The unthinkable happened at a recent gathering of The Charcuterie Club D.C., co-founder Cathryn Marcuse recalls.

“There were two people sitting next to each other who talked for four hours before realizing they worked at the same company,” Marcuse says. “That is so rare.”

In a city where strangers tend to suss out one another’s vocations within minutes of meeting,  organized food gatherings allow gourmands to drop the script and get to know each other on a deeper level.

Cathryn and her husband, Josh, started the charcuterie club (thecharcuterieclubdc.com) last February with a handful of friends and a roll of salami. Today, the group has nearly 200 members and organizes events like informal tastings, classes and sit-down dinners.

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“Food is something that you can talk about with anybody,” says Sean Morash, co-founder of D.C.’s Baseball-Sandwich Club. A food lover and baseball fanatic, Morash launched the organization last July. Roughly 15 people turned out for the first two gatherings for free-form discussions about the great American pastime — as well as friendly debates, like whether a hot dog qualifies as a sandwich.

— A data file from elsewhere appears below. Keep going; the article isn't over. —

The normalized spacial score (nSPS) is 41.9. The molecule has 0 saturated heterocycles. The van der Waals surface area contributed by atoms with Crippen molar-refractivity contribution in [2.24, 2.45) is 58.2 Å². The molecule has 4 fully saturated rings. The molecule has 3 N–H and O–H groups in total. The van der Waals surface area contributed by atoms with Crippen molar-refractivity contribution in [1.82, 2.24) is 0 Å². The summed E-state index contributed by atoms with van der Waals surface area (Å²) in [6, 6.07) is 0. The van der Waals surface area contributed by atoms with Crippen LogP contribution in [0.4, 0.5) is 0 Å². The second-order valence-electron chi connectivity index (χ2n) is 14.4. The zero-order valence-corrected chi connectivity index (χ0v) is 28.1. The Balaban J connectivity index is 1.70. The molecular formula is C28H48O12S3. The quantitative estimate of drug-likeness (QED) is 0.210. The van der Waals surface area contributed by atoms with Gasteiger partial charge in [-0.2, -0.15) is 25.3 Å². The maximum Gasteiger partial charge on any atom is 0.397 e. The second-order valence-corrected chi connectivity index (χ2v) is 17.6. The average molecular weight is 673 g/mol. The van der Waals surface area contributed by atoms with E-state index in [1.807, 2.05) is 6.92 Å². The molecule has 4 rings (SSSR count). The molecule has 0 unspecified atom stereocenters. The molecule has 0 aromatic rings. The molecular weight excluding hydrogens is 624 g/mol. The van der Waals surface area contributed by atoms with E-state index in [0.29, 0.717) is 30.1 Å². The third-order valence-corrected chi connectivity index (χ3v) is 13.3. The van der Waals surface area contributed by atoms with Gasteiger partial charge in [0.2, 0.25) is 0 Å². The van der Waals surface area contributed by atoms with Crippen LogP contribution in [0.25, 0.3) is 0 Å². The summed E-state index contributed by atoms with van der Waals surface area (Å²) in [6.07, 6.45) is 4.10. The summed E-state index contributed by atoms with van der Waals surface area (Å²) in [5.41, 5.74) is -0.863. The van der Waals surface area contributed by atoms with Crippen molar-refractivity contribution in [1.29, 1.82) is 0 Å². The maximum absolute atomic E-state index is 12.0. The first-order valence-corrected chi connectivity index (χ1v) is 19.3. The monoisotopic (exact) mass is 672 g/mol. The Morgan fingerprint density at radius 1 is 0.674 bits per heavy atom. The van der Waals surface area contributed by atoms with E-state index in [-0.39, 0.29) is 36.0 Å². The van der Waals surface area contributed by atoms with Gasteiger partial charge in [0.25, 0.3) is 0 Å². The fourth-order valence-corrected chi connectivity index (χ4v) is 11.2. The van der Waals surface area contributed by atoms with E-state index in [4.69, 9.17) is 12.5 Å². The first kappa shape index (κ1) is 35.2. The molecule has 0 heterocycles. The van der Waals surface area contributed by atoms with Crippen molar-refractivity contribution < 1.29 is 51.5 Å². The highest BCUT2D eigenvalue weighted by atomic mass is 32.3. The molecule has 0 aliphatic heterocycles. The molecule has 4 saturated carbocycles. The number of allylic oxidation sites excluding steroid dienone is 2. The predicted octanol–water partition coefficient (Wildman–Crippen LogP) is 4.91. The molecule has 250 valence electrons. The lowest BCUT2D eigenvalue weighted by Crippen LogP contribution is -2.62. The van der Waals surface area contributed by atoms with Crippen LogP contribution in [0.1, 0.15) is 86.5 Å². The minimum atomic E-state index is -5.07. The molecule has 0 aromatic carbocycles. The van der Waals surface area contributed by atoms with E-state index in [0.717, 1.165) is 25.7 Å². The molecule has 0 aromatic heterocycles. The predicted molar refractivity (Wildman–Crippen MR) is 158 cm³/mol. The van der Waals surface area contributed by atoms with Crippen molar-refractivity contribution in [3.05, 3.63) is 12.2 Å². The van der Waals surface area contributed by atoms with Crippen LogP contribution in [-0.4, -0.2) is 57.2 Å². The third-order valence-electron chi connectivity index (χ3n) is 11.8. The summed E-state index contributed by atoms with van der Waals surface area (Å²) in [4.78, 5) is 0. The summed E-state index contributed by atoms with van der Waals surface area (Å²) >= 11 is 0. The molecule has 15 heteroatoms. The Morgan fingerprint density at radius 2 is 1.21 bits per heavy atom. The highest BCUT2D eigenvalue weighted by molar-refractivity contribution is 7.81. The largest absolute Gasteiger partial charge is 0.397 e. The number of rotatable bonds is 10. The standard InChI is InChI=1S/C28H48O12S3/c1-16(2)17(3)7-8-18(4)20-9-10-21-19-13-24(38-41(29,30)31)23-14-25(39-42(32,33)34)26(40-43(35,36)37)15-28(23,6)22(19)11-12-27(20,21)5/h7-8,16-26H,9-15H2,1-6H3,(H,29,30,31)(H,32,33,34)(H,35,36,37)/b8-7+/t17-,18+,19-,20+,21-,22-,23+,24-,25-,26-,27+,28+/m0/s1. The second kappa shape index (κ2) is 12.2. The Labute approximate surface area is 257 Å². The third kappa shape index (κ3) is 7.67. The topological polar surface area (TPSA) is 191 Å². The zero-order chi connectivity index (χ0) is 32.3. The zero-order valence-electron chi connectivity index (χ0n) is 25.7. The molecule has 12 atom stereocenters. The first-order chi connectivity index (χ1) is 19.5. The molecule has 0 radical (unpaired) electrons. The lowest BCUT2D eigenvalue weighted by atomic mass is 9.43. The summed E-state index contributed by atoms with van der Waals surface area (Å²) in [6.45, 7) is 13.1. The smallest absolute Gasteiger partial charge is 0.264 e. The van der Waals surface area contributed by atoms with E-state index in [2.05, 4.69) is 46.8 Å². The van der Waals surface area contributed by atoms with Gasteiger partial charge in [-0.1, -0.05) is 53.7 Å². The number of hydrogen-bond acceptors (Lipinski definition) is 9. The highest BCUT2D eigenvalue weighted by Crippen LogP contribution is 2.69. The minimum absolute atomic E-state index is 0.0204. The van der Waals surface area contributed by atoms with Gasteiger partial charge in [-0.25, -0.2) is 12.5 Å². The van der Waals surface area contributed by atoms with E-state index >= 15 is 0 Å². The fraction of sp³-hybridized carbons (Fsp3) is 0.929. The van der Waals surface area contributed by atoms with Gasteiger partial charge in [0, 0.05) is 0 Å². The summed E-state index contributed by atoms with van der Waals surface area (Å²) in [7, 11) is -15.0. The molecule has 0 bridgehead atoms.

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“Everyone has gotten along so well because it’s still the offseason,” Morash says. “Everyone thinks [their team] still has a chance.”

Nothing fuels fruitful discussions like a little booze, Jess Hagadorn has learned. The founder of Young Winos of DC (youngwinosofdc.com) organized the group in 2010 to connect with other oenophiles. “My friends enjoyed wine, but they didn’t want to talk about it like I did,” Hagadorn says.

Now with more than 700 members (and nearly 50 new ones joining each month), Young Winos brings people together for sommelier-led wine tastings, vineyard field trips and happy hours.

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“I’ve met some really great friends through the club,” Hagadorn says. “Some were even invited to my wedding. I had no idea who these people were beforehand.”

Membership for each of these clubs is free, with the occasional fee for ticketed events. The respite they offer is priceless.

“The line between work and social activities is so thin in D.C.,” Marcuse says. “Food clubs provide a great escape.”

Dig right in

Interested in joining one of the clubs? Jump in by attending one of these upcoming events.

  • D.C. Charcuterie club: Charcuterie and wine pairing at Lupo Verde, March 15. Cost: $35
  • Baseball-Sandwich Club: Sandwiches and baseball talk at Sundevich, Saturday. Register at eventbrite.com. Cost: free to attend
  • Young Winos of DC: An organized field trip to three Virginia wineries, March 29. Cost: $75, includes transportation, tasting fees and tour fees.

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